The Christians of Iraq are one of the oldest Christian communities in the world, with a presence since at least the 2nd Century. The largest groups are the Chaldeans, who are Catholic, and the Assyrian churches.
Exact numbers are difficult to come by, but the community is thought to have once numbered in the millions. However, there are now thought to be below a million Christians in the country due in large part to the US invasion of Iraq and the rise of the Islamic State group.
A Christmas tradition in Iraq, and sometimes also Syria, involves a bonfire of dried thorned branches.
The fire is lit after children complete a recitation of the nativity story, which is read by candlelight from the Book of Psalms. The candles are then used to light the thorns.
Tradition says that if the thorns burn completely and turn to ash, the year ahead will be filled with good fortune.
Once the flames have died, each person in the family jumps over the ashes three times and makes a wish.
Date-filled biscuits, called "klecha", are also enjoyed and exchanged over the festive period.
3. Infused fruitcake, Jordan
Jordan is home to several Biblical sites including Mount Nebo where, according to the Old Testament, Moses looked across towards the promised land, and it is also where John the Baptist may have once performed baptisms.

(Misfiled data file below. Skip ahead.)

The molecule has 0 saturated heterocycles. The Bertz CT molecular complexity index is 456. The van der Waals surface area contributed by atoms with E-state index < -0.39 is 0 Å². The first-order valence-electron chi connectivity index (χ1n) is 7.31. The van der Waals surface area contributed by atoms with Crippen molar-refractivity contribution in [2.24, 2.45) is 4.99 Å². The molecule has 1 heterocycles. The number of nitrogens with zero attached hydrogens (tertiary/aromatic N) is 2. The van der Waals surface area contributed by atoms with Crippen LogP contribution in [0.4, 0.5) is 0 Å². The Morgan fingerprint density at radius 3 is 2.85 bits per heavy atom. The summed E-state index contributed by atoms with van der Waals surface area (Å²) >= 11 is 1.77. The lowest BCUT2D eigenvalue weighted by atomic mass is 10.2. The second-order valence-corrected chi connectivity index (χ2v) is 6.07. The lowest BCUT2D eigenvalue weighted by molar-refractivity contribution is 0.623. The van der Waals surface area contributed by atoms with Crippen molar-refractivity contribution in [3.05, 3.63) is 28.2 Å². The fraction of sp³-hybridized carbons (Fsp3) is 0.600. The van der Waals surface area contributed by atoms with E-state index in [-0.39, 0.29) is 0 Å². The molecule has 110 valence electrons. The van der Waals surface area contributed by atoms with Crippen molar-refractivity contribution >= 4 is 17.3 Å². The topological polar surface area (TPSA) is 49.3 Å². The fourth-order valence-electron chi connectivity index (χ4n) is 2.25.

Around eight percent of Jordan's population is Christian - around 800,000 people - with most belonging to the Eastern Orthodox Church.
Other denominations in the country include Greek Catholics, Roman Catholics, and Protestants.
One Jordanian Christmas tradition is the preparation of a rich and sticky Christmas cake, loaded with dried fruits and nuts, and infused with alcohol.
The boozy fruitcake may once have been a way to preserve fruits in liqours like brandy and rum, which are sometimes substituted with arak, a local spirit made of anise.
Cake preparations begin weeks before Christmas, starting on the last Sunday before Advent - the 40-day countdown to Christmas.
In a series of weekly steps, the cake mixture is stirred, infused with alcohol, and then baked to be eaten on Christmas Eve.
4. Sprouting pulses, Lebanon
Christmas in Lebanon is a big deal with lavish decorations lighting up streets and homes at the start of the festive month.
There are just over two million Christians in Lebanon, making up around a third of the population. But the actual number of Lebanese Christians in the diaspora is much higher.
Most are Maronite Catholics, belonging to a church formed in 1736 after the merger of the Maronite Church, which is based on the teachings of a 4th-century Syrian hermit named St Maron, and the Catholic Church.
Eastern Orthodox Christians are also prominent in the country.
Although Christmas trees are decorated and lit at this time of year, it's the Levantine tradition of a nativity scene decorated with green shoots that is special to the region.